Thursday, May 3, 2012

Upper Level Math Instruction...Unnecessary???

I hope you take a minute to watch this video, "Why Math Instruction is Unnecessary." An excerpt from the written summary:
John is a teacher of math and a homeschooling parent who offers a radical-sounding proposal: that we cease to require math instruction in middle and high school.



If math education was done well...REALLY WELL...in the lower grades, we'd have a bunch of kids who are mathematically fluent. If then, they liked math (which they might, if they were taught well!), and wanted to enter a career in which higher levels of math are required, they'd have the necessary foundation to move ahead. And, if they didn't want to enter a math-oriented career, they'd have what they needed to enter society with the skills necessary to thrive.

What do you think?

10 comments:

  1. I kept meaning to watch this and not finding the time. I finally watched it, and I agree with him. But he doesn't address elementary ed.

    Way back in the 20's and 30's L.P. Benezet showed that leaving out math instruction in elementary school helped 6th graders do better with mathematical reasoning. And more recently, Daniel Greenberg taught a bunch of Sudbury students (only after they begged him to) all the math one would learn in elementary school. (They had never had a formal math class before because Sudbury Schools are like unschools - the kids make their own choices about how to spend their time.) He was able to teach it well, and all the kids learned it well, in 20 hours.

    Sounds like the answer is autonomy. The best way to teach math is to students who have chosen to learn it.

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    1. Sue, I was wondering what you'd think! :)

      I'm not surprised that leaving out math instruction would help 6th graders do better with mathematical reasoning...IF they were taught in ways that 6th graders in the 20s and 30s were typically taught. (Reminds me of some of the thoughts I had reading Jo Boaler's book.) But I'd like to think that they would do even better with math reasoning if they were taught in ways that researchers like Boaler have found to increase understanding. The question I'd ask about the Greenberg case is whether their environments were so rich with GOOD problem solving that they could learn it in 20 hours because all the foundation was there.

      Research says that great possibilities are out there...we just too often choose to ignore them.

      Delete
  2. This thinking seems true - rings true - should be true - but there is always a little voice in my head that says - what if it's not?

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    Replies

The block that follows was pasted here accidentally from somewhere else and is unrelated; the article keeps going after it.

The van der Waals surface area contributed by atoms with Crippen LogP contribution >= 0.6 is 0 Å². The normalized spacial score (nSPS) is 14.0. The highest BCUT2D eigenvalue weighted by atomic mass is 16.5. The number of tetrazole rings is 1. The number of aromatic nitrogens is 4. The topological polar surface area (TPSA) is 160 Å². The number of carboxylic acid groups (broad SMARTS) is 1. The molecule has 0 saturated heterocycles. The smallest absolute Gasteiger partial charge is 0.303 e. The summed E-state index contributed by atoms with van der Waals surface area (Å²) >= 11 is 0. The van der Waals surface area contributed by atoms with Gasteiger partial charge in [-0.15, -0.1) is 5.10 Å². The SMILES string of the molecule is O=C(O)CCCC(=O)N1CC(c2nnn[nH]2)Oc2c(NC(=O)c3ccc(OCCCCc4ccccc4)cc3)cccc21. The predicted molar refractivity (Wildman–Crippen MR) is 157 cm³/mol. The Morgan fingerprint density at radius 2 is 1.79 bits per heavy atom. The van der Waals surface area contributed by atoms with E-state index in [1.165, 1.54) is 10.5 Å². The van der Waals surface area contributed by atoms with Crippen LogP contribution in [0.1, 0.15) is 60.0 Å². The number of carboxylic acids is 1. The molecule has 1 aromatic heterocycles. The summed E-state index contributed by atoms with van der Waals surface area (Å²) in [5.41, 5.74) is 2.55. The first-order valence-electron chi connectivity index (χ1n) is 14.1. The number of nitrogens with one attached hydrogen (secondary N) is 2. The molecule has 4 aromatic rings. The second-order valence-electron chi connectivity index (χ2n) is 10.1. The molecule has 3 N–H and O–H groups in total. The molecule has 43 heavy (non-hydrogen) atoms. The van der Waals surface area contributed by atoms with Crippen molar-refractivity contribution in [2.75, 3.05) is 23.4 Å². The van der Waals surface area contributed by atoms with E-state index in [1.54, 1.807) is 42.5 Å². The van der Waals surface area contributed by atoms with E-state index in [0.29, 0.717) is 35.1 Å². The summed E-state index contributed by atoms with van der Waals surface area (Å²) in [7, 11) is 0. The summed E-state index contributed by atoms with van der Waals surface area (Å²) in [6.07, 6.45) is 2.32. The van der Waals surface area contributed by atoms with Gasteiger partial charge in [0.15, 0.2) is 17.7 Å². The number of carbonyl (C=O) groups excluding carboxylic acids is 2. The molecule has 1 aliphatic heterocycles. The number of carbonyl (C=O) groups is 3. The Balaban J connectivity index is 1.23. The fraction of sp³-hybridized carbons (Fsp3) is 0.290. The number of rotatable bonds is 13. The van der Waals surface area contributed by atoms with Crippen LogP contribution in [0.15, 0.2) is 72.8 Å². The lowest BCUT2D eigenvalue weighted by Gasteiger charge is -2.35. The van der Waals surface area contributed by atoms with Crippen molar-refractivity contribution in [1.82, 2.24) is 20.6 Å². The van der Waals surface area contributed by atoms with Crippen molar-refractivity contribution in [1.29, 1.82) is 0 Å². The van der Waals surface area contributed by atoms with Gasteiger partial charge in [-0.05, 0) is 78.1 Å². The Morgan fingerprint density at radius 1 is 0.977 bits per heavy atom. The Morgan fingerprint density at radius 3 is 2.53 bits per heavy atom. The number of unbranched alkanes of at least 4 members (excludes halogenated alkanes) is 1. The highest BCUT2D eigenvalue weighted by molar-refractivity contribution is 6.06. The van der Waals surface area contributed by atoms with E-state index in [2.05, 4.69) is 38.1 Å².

1. I hear ya. I try to ignore the voices in my head. :) There are so many! ;)

      Delete
  3. Let me tell ya, I had a boy just like he was describing...I am not going to use this stuff...he HATED math and didn't do well in it. Fast forward...he is now 31 years old, a Software Engineer (completely self taught I might add) who thinks and talks MILES above me and his dad, and loves math. He told me that it wasn't so much that he hated math but that he hated how it was taught. He didn't see the purpose. And he hated the fact that if he knew something he still had to do 20 problems to show he knew it. So we need to re-think how and what we teach.

    But I do agree that if you are not going to be in a field that requires higher math then why should they waste their time on it. My son didn't learn higher math until it was necessary for what he wanted to do. But then again he found the books on his own (not textbooks) and learned that way.

    Just my humble opinion.

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    1. I agree with you completely.

      I told my husband that I learned more in the last 10 years than in all my years before and college years. The reason: I was pursuing the knowledge.

      My DD9 taught me that it is senseless to do 20 problems if you can do 2 or 3 and shoe you know the subject.

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  4. I am moving more towards this. I taught my first two the traditional way and they hate math. With my younger two, I have taught them to enjoy the beauty of math and they have a completely different attitude about it. I don't think I can bear to shatter that in the name of tradition.

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  5. I believe strongly that math should stay mandatory in upper grades. Better teaching methods (like Khan Academy) might offer choices. US is already behind the rest of the world, and I see that this kind of attitude will really turn us one day into a third world country.

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